Project: Documenting Modern Living
Granting Agency: National Endowment for the Humanities
Grant Program: Preservation and Access: Humanities Collections and Reference Resources
Institution: Indianapolis Museum of Art
Congressional District: Indiana US District 7
Grant Period: April 2012 – May 2015
Award Amount: $190,000
Institutional Match Amount: $221,000
The largest portion of the award received from NEH went to the hiring of two full time employees–one for 18 months, and the other for 24 months.
Digitization of the Miller House and Garden Collection, and creation of a Digital Archives Portal for delivery of content.
What was the need for the grant?
The Miller House and Garden Collection documents the design, construction, decoration, and maintenance of the iconic mid-century modern property for over 50 years. When the house and garden were gifted to the Indianapolis Museum of Art, this important archival collection also came to the museum. To assist the IMA in successfully stewarding the home and the many collections materials that came along with it, increased access and better preservation of the archival collection were key. Digitization would solve both needs, and a grant would allow for the purchase of digitization equipment and the hiring of staff to undertake the years-long process.
What has been the primary impact of this project?
This project has allowed for unprecedented access to an important mid-century design collection that documents the legacies of Daniel Urban Kiley, Eero Saarinen, and Alexander Girard. The easy availability of this material has made it possible for the Indianapolis Museum of Art to present the story of the home to the Columbus and broader Indiana and national communities at a level of detail and accuracy that would not have been possible without the grant award. Perhaps the greatest impact that this project has had is on the country’s future architects, as architecture students from around the country have requested the high-resolution images of the home and landscape architectural drawings to further their studies. Students of interior design have similarly benefited, and will continue to do so for many decades to come.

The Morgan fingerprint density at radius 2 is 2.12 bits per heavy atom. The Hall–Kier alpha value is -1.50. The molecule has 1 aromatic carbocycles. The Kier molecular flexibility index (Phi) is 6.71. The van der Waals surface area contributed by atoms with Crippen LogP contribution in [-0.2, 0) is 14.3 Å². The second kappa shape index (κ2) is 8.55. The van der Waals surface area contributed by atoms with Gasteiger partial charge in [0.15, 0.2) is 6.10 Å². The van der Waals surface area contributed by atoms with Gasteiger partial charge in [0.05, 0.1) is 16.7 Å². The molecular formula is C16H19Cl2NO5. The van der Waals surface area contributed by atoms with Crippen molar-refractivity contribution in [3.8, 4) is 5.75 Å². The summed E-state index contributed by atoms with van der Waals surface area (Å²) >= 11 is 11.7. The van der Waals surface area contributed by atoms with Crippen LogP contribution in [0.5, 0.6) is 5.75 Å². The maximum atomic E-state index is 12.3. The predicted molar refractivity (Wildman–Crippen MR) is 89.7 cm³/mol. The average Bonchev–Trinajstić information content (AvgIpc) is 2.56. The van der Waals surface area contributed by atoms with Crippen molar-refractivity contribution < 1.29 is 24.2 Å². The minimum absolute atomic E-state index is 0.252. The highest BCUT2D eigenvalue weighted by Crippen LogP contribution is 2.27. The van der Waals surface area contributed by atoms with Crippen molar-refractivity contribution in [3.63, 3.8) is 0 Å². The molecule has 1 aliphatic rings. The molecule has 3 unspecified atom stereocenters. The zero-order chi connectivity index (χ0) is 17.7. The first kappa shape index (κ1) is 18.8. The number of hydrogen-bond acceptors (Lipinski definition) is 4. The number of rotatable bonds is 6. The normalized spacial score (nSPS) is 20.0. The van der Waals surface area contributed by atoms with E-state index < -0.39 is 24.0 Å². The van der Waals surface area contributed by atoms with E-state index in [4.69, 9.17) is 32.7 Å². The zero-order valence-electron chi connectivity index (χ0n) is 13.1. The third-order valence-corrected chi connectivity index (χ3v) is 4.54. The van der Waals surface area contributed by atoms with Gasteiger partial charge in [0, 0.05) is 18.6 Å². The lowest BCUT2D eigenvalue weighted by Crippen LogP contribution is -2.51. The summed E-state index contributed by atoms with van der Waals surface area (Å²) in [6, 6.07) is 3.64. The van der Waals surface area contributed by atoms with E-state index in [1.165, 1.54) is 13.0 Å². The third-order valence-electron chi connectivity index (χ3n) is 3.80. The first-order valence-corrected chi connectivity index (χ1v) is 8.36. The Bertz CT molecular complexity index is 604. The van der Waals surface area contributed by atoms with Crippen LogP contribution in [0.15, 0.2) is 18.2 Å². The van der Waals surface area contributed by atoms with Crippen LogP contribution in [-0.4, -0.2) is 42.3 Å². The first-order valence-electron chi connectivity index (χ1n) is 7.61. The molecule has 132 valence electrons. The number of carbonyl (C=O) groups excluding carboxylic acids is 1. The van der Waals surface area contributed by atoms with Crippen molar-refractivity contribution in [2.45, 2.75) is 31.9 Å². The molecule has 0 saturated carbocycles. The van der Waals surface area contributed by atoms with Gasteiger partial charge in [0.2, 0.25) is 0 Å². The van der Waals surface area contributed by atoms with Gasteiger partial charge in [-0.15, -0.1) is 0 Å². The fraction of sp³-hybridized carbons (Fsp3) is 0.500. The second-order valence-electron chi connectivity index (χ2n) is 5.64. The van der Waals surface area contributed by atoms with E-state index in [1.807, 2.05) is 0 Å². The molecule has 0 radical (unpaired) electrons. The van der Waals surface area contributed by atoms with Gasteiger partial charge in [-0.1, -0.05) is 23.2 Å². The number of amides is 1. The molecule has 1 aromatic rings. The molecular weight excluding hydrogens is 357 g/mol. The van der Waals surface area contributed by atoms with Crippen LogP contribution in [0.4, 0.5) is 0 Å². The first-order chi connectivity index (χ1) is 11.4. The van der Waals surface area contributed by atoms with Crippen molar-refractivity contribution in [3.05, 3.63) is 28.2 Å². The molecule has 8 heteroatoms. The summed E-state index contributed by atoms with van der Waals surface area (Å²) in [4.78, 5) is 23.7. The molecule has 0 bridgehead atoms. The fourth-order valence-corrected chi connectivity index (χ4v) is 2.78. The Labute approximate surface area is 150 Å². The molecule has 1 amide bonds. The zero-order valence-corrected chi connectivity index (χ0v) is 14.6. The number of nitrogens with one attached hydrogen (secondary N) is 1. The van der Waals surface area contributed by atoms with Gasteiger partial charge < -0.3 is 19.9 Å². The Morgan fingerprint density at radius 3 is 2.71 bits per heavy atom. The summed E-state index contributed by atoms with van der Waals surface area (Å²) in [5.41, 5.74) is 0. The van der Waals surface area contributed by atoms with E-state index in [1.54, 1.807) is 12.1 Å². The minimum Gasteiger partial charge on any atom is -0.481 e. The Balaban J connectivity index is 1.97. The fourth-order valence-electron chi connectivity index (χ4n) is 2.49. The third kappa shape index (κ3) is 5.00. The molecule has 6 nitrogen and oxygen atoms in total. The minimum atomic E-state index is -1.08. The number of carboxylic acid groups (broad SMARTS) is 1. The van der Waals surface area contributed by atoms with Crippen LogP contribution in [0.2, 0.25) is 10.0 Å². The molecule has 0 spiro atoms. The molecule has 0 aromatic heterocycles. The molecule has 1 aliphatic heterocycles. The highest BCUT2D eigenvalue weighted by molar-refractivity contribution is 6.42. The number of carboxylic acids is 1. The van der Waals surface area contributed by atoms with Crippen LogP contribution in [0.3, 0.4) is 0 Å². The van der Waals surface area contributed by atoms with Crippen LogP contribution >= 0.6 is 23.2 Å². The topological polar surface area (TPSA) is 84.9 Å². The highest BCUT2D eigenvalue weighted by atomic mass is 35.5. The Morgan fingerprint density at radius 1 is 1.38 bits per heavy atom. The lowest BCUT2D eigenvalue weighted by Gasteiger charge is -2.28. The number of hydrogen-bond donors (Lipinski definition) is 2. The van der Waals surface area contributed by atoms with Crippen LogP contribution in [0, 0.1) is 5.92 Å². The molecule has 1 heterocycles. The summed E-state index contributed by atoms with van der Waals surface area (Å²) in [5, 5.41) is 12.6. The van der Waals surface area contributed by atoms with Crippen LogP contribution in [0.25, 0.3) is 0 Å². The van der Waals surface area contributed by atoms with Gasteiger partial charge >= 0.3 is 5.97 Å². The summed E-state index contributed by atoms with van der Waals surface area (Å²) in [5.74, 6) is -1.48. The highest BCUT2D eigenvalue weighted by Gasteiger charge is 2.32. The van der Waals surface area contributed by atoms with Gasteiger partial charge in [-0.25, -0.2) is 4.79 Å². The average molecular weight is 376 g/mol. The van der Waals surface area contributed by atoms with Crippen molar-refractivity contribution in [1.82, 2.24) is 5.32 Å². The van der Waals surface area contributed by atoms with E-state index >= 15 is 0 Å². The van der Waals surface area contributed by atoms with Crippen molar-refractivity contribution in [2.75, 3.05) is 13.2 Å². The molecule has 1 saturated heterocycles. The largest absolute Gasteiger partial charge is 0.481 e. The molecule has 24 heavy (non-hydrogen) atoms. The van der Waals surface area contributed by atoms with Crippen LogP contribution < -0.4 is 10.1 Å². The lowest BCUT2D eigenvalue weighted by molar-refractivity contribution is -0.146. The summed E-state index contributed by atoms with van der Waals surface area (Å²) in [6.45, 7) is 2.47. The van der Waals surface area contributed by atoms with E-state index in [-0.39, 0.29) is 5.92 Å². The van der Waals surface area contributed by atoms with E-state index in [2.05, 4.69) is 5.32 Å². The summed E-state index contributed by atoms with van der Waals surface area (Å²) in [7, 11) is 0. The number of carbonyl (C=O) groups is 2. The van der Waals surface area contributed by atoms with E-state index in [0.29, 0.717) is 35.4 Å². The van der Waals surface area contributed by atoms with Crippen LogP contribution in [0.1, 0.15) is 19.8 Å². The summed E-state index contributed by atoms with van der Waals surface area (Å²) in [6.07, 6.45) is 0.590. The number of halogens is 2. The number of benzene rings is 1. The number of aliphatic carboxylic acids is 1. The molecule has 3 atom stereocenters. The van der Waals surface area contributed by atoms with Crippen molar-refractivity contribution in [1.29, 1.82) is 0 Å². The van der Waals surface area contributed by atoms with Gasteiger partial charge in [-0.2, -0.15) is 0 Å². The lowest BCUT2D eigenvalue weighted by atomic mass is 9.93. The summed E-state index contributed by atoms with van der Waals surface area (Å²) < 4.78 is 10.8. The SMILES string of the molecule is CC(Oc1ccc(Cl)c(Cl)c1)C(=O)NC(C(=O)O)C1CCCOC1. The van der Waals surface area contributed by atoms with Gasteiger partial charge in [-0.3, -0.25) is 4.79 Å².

This grant from the National Endowment for the Humanities has also had a direct impact on the lives of the two full time, temporary employees hired with the grant funds. One has gone on to further the Columbus Indiana Architectural Archives as their archivist, and the other was offered a job at a high-profile design company immediately following the grant period as a result of their work on the Documenting Modern Living project.
Submission by: Samantha Norling, Archivist, Indianapolis Museum of Art